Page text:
I used to hate waiting around, being stuck in traffic, etc. But now I have learned to embrace it. Don’t get me wrong, I still would never prefer to be stuck in traffic for 45 minutes or wait for people for over an hour. And I am usually running late, but I have been trying to adapt the same sense of ease with time. In DC I felt like I was always 5 minutes behind while trying to make sure I was at least at places a minimum of 5 minutes before the meeting. Here if I am within ½ hour of the appointment I am at ease.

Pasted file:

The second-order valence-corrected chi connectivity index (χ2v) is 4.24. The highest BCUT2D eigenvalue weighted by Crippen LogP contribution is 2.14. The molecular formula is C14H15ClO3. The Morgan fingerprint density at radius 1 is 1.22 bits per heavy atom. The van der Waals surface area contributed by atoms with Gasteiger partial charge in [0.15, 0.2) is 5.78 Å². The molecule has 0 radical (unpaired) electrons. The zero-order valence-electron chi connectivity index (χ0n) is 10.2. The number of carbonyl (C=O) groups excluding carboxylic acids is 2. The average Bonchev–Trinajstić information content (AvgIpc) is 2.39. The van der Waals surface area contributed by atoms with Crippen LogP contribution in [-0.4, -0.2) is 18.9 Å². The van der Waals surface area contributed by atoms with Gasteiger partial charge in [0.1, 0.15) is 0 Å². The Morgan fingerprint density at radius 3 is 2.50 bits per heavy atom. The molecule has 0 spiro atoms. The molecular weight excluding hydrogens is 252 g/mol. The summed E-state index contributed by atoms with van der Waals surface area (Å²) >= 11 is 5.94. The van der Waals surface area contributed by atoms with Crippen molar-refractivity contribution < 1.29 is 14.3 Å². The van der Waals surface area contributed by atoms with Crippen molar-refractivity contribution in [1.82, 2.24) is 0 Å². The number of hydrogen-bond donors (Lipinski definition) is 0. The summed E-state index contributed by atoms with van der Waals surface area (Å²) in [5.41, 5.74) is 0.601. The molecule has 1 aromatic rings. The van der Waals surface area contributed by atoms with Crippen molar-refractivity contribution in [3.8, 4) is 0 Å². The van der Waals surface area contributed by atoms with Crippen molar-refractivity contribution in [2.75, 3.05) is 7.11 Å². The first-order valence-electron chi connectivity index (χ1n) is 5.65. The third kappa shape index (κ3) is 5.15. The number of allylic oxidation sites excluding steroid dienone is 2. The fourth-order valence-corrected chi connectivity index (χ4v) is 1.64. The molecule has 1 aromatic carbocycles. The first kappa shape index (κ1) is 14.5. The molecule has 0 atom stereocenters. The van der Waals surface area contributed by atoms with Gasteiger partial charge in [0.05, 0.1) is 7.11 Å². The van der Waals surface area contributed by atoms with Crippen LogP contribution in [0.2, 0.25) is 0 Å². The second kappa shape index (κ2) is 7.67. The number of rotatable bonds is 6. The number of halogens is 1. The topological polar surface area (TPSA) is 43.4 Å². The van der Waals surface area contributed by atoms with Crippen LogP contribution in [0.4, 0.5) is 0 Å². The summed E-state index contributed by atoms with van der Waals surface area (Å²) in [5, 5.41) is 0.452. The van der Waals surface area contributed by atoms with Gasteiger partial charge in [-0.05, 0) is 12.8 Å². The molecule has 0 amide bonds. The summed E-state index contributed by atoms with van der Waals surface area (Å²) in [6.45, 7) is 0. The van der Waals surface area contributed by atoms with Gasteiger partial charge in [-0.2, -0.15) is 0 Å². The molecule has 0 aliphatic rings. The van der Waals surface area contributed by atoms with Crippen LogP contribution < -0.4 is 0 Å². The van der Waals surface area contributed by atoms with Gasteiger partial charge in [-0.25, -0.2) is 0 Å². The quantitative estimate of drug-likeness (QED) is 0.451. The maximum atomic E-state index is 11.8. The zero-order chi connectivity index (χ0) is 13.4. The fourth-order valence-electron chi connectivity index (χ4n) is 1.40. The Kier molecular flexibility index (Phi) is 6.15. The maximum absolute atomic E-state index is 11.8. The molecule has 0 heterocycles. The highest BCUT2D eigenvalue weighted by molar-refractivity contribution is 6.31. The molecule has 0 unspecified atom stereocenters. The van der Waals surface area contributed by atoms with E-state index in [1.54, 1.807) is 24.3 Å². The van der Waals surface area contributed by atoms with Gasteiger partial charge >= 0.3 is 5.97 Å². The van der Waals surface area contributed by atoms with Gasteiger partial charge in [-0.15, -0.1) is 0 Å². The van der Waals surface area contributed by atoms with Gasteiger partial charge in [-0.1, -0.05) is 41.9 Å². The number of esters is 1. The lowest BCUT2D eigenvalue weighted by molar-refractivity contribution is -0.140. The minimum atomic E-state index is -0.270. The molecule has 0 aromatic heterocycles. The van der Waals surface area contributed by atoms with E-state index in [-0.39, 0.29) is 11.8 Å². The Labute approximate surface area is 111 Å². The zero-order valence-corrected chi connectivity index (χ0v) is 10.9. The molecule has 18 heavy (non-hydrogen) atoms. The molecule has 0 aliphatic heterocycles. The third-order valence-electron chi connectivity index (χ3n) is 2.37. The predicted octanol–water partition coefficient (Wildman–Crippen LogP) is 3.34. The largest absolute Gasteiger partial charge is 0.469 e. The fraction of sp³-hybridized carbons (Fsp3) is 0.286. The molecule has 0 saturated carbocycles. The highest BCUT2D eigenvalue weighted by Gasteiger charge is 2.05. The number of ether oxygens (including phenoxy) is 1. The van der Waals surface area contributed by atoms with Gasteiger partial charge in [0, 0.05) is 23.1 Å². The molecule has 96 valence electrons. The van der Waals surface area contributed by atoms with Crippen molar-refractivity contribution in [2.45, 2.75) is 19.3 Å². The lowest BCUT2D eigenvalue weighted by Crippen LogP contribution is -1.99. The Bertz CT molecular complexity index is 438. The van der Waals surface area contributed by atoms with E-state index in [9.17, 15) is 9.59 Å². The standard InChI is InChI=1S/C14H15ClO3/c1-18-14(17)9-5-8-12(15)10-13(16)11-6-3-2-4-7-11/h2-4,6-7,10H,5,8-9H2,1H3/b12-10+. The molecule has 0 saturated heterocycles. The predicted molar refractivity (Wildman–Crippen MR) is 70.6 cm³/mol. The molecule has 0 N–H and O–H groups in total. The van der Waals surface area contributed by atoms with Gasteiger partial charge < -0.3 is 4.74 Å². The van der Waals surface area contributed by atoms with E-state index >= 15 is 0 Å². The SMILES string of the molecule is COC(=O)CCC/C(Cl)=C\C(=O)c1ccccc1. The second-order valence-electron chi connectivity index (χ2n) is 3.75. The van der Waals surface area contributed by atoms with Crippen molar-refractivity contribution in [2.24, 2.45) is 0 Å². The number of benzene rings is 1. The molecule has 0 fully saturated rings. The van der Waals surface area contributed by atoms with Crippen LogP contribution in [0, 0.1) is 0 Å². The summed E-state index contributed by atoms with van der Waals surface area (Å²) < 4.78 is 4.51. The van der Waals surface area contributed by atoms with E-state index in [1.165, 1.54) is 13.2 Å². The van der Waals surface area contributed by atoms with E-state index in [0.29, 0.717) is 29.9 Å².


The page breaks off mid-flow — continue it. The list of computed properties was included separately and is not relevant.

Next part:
While waiting around I try to take these opportunities to chat with people and strike up conversations I normally wouldn’t get a chance to have. Yesterday, I thought I was going to briefly pick up some khayameya pieces I had ordered. Instead I had to wait around a bit for them to come from the workshop, but I ended up sitting with the craftsmen’s father. He was such an interesting figure, he was like a walking encyclopedia of the past 55 years of this street. It always so interesting sit with older people who can vividly tell you how things were. He was one of the best tentmakers and showed me a few articles in various magazines and newspapers (national and international). We started talking about his family and how he has made sure each of his 8 children have learned the craft as well as gone to college. I love that sense of dignity in rich handcrafted traditions, to ensure that even though the kids get educated they also keep the tradition. Then I asked him when he started this craft (at 11 years of age, because he had always loved it and learned from his uncle!) and why he no longer does it (he retired a few years ago because of his diminishing eyesight.) He was able to provide me with historical information on his community that I had been researching for the past couple of months and his oral history was an invaluable perspective I couldn’t have found elsewhere.